Deep ecology focuses on overpopulation and the land’s ability to sustain that population. It conceives that the environment is being destroyed by overpopulation and variously blame overpopulation on migration, consumerism, and/or the machinations of some privileged elite. It terrorises us with dystopian visions of ecological degradation or disaster and exploits the fear it thus generates to engender a popular desire to ‘escape from freedom’, for a totalitarian regime that would reorganise society around authoritarian principles and force the sacrifice of human rights to protect the environment.

      Deep ecology, the belief in a transcendental Being-as-such and in a Promethean human being that’s inherently harmful to Being-as-such, resonates deeply with many on the so-called ‘right’.There is no shortage of demagogues who use deep ecology in their propaganda and recruitment. Deep ecologists portray humanity as a tick or a parasite on Nature the same sense that other fascists would project Jews or migrants or disabled people or the economically inactive as parasites on the economy.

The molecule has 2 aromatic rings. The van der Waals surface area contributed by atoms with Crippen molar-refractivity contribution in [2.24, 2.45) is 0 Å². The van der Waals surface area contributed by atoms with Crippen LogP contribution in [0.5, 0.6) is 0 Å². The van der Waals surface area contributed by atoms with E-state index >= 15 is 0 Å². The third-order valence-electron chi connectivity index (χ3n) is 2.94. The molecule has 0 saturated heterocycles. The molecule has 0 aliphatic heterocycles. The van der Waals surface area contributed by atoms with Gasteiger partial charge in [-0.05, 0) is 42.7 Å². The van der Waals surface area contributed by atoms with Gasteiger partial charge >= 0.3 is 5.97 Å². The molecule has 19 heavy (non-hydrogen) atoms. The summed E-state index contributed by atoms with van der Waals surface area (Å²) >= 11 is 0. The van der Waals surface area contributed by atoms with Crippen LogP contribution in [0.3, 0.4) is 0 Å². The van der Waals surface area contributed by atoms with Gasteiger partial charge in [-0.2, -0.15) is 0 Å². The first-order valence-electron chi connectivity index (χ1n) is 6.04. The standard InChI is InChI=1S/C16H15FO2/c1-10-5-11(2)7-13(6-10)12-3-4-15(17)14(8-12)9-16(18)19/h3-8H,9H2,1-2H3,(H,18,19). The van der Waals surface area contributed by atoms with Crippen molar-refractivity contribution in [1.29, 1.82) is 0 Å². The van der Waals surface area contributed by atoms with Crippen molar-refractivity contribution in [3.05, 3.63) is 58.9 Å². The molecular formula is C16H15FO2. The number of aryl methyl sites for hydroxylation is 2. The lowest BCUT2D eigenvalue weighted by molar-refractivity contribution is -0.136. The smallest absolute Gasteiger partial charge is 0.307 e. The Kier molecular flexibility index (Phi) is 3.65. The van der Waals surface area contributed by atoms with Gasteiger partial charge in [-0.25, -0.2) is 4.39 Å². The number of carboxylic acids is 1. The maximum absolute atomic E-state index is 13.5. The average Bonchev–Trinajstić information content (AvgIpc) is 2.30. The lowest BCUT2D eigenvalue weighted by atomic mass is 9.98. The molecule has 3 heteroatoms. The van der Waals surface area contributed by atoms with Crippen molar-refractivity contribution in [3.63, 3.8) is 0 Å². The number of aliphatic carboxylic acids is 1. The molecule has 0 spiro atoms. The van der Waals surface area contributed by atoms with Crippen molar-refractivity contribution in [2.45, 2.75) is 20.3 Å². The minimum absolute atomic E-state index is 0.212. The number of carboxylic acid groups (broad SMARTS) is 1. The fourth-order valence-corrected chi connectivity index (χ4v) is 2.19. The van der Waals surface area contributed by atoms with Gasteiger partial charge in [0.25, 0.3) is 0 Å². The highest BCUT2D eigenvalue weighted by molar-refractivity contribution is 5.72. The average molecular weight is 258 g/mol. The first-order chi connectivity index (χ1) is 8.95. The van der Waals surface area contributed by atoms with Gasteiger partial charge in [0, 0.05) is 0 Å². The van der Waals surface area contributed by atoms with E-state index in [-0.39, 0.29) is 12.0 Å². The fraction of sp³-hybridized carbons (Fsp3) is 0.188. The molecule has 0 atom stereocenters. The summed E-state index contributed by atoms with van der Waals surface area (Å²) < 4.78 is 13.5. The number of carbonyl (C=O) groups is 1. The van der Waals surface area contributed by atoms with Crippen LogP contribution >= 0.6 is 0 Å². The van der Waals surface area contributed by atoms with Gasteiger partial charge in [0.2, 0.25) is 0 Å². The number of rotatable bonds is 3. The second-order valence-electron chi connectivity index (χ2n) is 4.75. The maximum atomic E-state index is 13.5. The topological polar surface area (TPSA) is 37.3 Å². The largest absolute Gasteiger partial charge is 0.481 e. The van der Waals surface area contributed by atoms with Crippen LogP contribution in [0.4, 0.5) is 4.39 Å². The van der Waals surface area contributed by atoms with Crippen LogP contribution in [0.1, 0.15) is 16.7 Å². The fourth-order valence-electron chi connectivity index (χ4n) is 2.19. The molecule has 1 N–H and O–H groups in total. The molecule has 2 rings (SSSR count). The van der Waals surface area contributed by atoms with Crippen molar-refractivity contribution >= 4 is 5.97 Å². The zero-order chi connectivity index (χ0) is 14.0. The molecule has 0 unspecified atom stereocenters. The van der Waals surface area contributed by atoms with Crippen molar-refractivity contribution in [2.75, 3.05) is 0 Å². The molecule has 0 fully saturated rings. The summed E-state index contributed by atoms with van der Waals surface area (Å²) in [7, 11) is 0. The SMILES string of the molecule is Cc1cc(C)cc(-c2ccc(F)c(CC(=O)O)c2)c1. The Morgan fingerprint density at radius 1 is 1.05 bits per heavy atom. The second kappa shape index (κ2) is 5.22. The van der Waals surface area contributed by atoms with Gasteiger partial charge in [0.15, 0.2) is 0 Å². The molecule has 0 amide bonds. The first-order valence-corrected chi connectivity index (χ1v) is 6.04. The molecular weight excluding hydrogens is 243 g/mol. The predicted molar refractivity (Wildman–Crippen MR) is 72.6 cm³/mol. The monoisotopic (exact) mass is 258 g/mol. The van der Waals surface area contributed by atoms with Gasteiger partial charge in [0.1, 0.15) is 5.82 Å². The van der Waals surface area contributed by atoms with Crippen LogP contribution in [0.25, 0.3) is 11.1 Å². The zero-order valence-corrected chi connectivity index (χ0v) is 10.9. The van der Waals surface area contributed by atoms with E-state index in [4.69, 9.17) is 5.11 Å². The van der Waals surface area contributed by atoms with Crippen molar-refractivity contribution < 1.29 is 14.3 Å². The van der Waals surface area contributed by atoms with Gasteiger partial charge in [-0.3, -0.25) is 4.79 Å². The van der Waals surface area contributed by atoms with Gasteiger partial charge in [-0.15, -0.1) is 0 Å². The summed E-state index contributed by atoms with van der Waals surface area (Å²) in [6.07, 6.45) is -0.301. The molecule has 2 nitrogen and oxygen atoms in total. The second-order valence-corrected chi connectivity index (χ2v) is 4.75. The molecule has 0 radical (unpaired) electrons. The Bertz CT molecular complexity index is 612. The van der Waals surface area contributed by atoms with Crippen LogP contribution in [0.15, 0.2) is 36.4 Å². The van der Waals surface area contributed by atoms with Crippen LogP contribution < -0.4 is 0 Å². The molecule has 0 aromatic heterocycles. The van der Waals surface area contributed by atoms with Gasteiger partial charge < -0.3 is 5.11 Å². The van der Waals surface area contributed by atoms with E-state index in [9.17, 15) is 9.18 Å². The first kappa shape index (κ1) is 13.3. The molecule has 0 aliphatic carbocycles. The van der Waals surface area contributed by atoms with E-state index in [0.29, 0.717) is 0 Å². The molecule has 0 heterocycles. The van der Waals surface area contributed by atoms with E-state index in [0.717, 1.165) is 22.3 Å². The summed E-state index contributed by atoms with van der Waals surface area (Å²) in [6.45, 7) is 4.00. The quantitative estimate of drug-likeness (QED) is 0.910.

Basically, even at its most pious and charming, deep ecology blames humans for the continuous degradation of the environment; it promotes rapid population decline and ‘rewilding’ to reverse the problems it attributes to overpopulation; towards achieving this decline, it variously calls for an end to immigration into ‘ecologically’ and ‘culturally’ fragile areas, the reversion to pre-industrial zero-growth ways of life, and authoritarian measures to keep human life within strict limits. It’s thus, in its antipathy to modernity, humanism, and globalisation, a ‘right-wing ideology’, an escape from freedom.

    2. Niemand says:

      Like when you redefined ethnic cleansing you mean?

  13. Basil says: